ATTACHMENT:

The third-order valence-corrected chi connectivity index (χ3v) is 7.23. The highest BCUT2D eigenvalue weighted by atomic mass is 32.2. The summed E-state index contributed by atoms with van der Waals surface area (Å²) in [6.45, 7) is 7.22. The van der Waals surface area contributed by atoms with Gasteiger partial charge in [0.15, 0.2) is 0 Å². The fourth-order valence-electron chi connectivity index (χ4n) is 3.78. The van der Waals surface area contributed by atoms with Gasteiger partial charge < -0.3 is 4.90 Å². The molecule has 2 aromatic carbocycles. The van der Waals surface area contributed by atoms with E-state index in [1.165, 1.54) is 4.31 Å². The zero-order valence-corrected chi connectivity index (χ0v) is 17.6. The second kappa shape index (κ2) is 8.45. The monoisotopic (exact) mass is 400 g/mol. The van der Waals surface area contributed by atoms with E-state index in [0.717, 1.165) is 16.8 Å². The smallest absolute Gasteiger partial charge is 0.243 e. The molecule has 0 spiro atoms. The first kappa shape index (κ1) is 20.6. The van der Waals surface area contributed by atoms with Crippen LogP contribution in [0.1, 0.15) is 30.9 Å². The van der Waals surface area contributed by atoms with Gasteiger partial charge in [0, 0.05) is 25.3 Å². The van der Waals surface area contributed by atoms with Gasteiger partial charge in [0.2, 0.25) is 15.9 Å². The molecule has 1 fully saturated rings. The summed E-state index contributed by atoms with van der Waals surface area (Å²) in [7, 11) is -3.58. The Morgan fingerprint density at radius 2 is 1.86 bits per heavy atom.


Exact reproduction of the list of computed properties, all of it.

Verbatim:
The third-order valence-corrected chi connectivity index (χ3v) is 7.23. The highest BCUT2D eigenvalue weighted by atomic mass is 32.2. The summed E-state index contributed by atoms with van der Waals surface area (Å²) in [6.45, 7) is 7.22. The van der Waals surface area contributed by atoms with Gasteiger partial charge in [0.15, 0.2) is 0 Å². The fourth-order valence-electron chi connectivity index (χ4n) is 3.78. The van der Waals surface area contributed by atoms with Gasteiger partial charge < -0.3 is 4.90 Å². The molecule has 2 aromatic carbocycles. The van der Waals surface area contributed by atoms with E-state index in [1.165, 1.54) is 4.31 Å². The zero-order valence-corrected chi connectivity index (χ0v) is 17.6. The second kappa shape index (κ2) is 8.45. The monoisotopic (exact) mass is 400 g/mol. The van der Waals surface area contributed by atoms with E-state index in [0.717, 1.165) is 16.8 Å². The smallest absolute Gasteiger partial charge is 0.243 e. The molecule has 0 spiro atoms. The first kappa shape index (κ1) is 20.6. The van der Waals surface area contributed by atoms with Crippen LogP contribution in [0.1, 0.15) is 30.9 Å². The van der Waals surface area contributed by atoms with Gasteiger partial charge in [0, 0.05) is 25.3 Å². The van der Waals surface area contributed by atoms with Gasteiger partial charge in [0.2, 0.25) is 15.9 Å². The molecule has 1 fully saturated rings. The summed E-state index contributed by atoms with van der Waals surface area (Å²) in [7, 11) is -3.58. The Morgan fingerprint density at radius 2 is 1.86 bits per heavy atom.